• The remaining organic compounds (e.g. acetate) occurring in the external compartment can only be exported and thus correspond to possibly secreted metabolites. In other words, they are not present in the medium defined by default.


The bigg_e_coli_core model is a (very) simplified metabolic network.
  • What can you tell about its growth reaction? Is it biologically relevant?
  • What can you tell about the metabolism of sulfur?
  • Identify the growth reaction in the reac_list view by, for example, typing BIOMASS in the search field... What a simplified growth reaction!! Only two amino acids are required for growth: glutamate and glutamine.
  • There are no sulfur compounds in the set of boundary reactions - the sulfur metabolism is completely ignored although sulfur atoms occur in some metabolites, e.g. CoA!


Run the GCR (groups of coupled reactions) and FBA (flux balance analysis) on bigg_e_coli_core model.
  • Does the model grow? What if the flux of biomass production?
Run the GCR and BLO analysis methods. Their outcome strongly depends on the network topology and are extremely helpful to optimize a model
  • Can you identify any reaction correlation groups? How do they relate to the flux distribution?
  • Can you identify any reaction correlation groups that cannot carry a flux in steady state? If so, why?
Run the RKO and PKO analysis methods. Their predictions might be compared with independently acquired experimental results (e.g. gene essentiality) and used to validate the model (this is not directly feasible in web interface, unfortunately).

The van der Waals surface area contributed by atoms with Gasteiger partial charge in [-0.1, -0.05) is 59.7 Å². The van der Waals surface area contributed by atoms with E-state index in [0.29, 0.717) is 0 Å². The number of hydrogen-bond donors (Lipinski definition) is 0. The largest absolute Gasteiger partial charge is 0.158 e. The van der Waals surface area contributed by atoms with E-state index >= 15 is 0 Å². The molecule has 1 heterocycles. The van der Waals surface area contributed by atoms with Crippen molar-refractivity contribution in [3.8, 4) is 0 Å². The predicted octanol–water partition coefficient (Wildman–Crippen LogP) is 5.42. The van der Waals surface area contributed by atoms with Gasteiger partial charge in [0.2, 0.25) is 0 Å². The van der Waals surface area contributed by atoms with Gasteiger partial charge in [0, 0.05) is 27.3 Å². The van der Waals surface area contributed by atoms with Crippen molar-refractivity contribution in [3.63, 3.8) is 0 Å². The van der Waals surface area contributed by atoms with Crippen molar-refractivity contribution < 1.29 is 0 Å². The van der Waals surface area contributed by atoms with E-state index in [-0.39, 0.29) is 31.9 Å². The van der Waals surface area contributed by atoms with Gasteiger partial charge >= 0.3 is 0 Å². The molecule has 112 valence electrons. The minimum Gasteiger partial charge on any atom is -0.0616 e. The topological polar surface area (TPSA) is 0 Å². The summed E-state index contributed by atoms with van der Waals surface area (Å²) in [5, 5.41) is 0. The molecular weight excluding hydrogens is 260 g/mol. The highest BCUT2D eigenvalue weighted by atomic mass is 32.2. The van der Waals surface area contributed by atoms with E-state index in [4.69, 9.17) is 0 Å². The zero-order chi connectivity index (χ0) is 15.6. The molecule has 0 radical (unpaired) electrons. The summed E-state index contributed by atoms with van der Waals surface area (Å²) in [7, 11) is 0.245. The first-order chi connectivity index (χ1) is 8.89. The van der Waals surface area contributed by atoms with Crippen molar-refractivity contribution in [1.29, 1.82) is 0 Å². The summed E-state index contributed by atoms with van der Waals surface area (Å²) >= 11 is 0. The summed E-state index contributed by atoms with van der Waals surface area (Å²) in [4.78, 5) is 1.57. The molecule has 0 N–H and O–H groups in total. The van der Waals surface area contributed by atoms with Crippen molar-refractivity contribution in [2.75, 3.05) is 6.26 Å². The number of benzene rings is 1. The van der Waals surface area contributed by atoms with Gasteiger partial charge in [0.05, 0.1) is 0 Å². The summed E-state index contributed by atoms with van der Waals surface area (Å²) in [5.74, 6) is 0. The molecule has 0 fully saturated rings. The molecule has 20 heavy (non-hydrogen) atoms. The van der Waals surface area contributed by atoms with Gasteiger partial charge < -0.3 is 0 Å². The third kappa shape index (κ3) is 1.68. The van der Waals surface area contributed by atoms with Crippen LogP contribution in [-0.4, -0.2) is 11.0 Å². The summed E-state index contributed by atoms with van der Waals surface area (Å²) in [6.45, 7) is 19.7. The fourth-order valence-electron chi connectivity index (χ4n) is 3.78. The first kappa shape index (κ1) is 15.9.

Model modification

The idea is to create a new model for the anaerobic growth of E. coli K12:
  • Reset the session and re-import the bigg_e_coli_core model, such as all previously made analyses will be erased (thus simplifying the display)
  • Use the "Show/hide columns" button on the right of the reac_list to select "Reac ID:" as a column to be displayed
  • Determine the Reac ID of the boundary reaction of O2 (Answer: mnxr102090c2b)
  • Export the bigg_e_coli_core model in SBML3 format (Excel might be more convenient for performing a quick change, but the Excel format provided by MetaNetX is not compatible with any other software)
  • Find the line containing 'mnxr102090c2b'. It is part of an XML block containing something like:
<reaction fast="false" fbc:lowerFluxBound="cobra_default_lb" fbc:upperFluxBound="cobra_default_ub" id="mnxr102090c2b" ...
  • You can optionally inspect the <reaction>...</reaction> block to understand how XML represent a reaction and its attributes
  • Replace the upper and lower bounds of the flux with zero, i.e. replace the strings "cobra_default_lb" with "B_0" and "cobra_default_ub" with "B_0"
  • Save the file and upload it into the sandbox using the "Import" menu. Supply it with a nice name like "anaerobic". It takes some times because MetaNetX is performing a validation of the mapping to the MNXref namespace
  • Inspect the original and modified models using the reac_list view. Can you identify any differences between the original and the modified model? If everything went alright, only the bounds of the targeted reaction have been modified